Salt Marsh and Rock/Oyster Structure Create a Living Shoreline
The North Carolina Department of Transportation (NCDOT) is turning to nature-based solutions to protect an important causeway from rising seas and stronger storms.
The agency has partnered with the nonprofit North Carolina Coastal Federation to build a living shoreline along the causeway between Swansboro and Cedar Point to protect N.C. 24. Living shorelines combine engineered and natural features to reduce wave energy and erosion.
“This is NCDOT’s first living shoreline project, and it really shows our commitment to using nature-based solutions to provide resiliency and climate adaptation into our state’s highway infrastructure,” NCDOT stormwater engineer Brian Lipscomb shared in a recent interview with PBS North Carolina.
Protecting Hurricane Evacuation Routes
The highway section was selected for the project because it is a vital hurricane evacuation route and offers important access for military installations like Marine Corps Base Camp Lejeune in Jacksonville. The causeway has suffered storm damage in the past.
The project will include a salt marsh planted over a quarter of an acre, about 900 feet of granite rock to break the waves and protect the marsh, and a 3-D structure made of coconut fiber and cement to attract oysters to the area. The total cost of the project is $3.6 million.
“They’ve proven to be much more resilient and less prone to failures than traditional bulkheads,” noted Lipscomb. He also added that they provide new fish habitat, improve water quality (because the oysters filter the water) and reduce erosion.
More Living Shorelines Could Be Built
NCDOT plans to monitor the living shorelines and the road protection they provide once the project is finished. What’s learned from this project will be applied to other roadways that border coastlines. NCDOT hopes to make more than 500 miles of coastal roads resilient to storms using nature-based solutions.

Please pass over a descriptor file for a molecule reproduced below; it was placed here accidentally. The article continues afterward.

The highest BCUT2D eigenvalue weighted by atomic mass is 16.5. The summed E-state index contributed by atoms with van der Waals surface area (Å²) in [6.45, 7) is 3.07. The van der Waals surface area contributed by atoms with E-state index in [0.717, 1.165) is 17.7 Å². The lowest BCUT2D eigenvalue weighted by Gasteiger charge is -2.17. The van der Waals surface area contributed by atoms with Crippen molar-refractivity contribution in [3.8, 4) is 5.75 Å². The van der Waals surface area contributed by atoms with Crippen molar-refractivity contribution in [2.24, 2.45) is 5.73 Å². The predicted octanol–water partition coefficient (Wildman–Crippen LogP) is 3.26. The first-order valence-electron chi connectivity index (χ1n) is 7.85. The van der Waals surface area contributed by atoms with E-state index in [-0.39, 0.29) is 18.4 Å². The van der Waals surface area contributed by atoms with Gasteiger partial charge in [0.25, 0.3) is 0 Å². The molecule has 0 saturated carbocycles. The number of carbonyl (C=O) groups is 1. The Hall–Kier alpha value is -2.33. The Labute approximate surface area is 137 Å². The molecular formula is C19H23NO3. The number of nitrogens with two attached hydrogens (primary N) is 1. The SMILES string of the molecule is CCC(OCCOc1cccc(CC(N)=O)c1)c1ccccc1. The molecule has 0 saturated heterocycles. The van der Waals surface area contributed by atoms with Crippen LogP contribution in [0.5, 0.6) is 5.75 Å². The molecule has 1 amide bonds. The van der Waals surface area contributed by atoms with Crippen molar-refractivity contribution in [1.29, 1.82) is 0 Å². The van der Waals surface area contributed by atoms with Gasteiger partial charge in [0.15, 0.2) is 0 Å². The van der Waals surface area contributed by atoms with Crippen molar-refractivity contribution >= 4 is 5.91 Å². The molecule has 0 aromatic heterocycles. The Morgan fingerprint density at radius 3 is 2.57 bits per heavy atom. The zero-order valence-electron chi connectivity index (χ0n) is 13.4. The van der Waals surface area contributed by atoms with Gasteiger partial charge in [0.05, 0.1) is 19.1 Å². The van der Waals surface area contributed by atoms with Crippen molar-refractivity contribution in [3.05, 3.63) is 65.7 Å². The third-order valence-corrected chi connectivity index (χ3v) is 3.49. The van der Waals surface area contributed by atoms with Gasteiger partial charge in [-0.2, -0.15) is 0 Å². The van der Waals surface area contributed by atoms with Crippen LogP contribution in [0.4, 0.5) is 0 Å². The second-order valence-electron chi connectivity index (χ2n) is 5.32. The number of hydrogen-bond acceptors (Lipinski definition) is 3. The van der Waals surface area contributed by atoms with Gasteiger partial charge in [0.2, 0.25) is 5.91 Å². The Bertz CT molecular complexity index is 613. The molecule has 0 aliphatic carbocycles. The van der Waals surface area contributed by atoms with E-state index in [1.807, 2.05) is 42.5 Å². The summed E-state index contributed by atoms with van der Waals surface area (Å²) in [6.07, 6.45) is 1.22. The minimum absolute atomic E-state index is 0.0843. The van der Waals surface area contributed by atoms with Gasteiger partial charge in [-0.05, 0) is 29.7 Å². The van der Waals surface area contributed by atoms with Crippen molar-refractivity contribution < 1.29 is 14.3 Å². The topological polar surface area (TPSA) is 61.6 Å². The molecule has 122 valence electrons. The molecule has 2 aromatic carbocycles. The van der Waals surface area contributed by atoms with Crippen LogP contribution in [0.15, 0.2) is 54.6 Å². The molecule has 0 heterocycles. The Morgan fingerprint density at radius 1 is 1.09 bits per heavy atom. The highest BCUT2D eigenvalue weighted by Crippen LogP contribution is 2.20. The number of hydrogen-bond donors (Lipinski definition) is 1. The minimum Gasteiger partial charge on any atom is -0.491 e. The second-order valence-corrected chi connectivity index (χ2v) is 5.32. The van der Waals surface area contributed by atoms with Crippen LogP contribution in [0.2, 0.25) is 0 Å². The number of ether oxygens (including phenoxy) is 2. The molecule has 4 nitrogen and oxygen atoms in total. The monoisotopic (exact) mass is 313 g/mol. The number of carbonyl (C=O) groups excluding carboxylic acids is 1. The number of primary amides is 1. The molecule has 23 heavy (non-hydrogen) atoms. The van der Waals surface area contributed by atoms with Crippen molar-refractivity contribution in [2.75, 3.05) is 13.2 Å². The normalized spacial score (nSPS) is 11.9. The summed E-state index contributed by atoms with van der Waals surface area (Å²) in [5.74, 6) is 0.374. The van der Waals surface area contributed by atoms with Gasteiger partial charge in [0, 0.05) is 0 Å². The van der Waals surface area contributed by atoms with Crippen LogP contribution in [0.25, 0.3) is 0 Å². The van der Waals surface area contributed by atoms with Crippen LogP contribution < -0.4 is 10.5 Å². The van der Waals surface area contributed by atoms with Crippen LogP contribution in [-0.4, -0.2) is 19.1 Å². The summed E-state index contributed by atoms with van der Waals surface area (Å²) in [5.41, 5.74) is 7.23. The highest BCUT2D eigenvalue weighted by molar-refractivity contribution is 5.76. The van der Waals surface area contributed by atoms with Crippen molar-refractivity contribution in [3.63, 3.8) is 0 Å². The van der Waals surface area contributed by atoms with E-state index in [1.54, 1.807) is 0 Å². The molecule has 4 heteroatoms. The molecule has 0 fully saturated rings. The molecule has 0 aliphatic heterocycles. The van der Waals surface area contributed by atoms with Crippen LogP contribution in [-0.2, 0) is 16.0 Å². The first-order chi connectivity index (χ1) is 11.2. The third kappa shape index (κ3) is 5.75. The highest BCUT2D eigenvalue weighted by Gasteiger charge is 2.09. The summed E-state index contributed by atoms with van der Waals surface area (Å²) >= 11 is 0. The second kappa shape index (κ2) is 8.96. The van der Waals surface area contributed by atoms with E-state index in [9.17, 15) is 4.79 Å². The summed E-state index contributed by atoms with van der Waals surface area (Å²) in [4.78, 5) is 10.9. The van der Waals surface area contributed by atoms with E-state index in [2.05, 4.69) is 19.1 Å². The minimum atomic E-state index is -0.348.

“We’ve seen from other projects across the state and, across the country, that the shorelines really help with resilience and stand up to traditional hardening methods,” said Lipscomb.
That’s good news for Dr. Lexia Weaver, a coastal scientist and living shoreline program director for the North Carolina Coastal Federation. The group is working to make living shorelines the primary method for shoreline stabilization. The work along N.C. 24 is a model for others to learn from.
“Living shorelines have proven time and time again to work significantly better, are more cost effective and more resilient to the effects of storms compared to the traditionally used bulkheads and seawalls that have hardened our shoreline and reduced our valuable salt marsh and oyster habitats in the process,” said Weaver. She added that living shorelines are a “more resilient, environmentally friendly approach to erosion control.”
Funding for the project was provided by the North Carolina General Assembly, the NCDOT bridge maintenance money and a grant from the National Fish and Wildlife Foundation awarded to the Coastal Federation in partnership with NCDOT.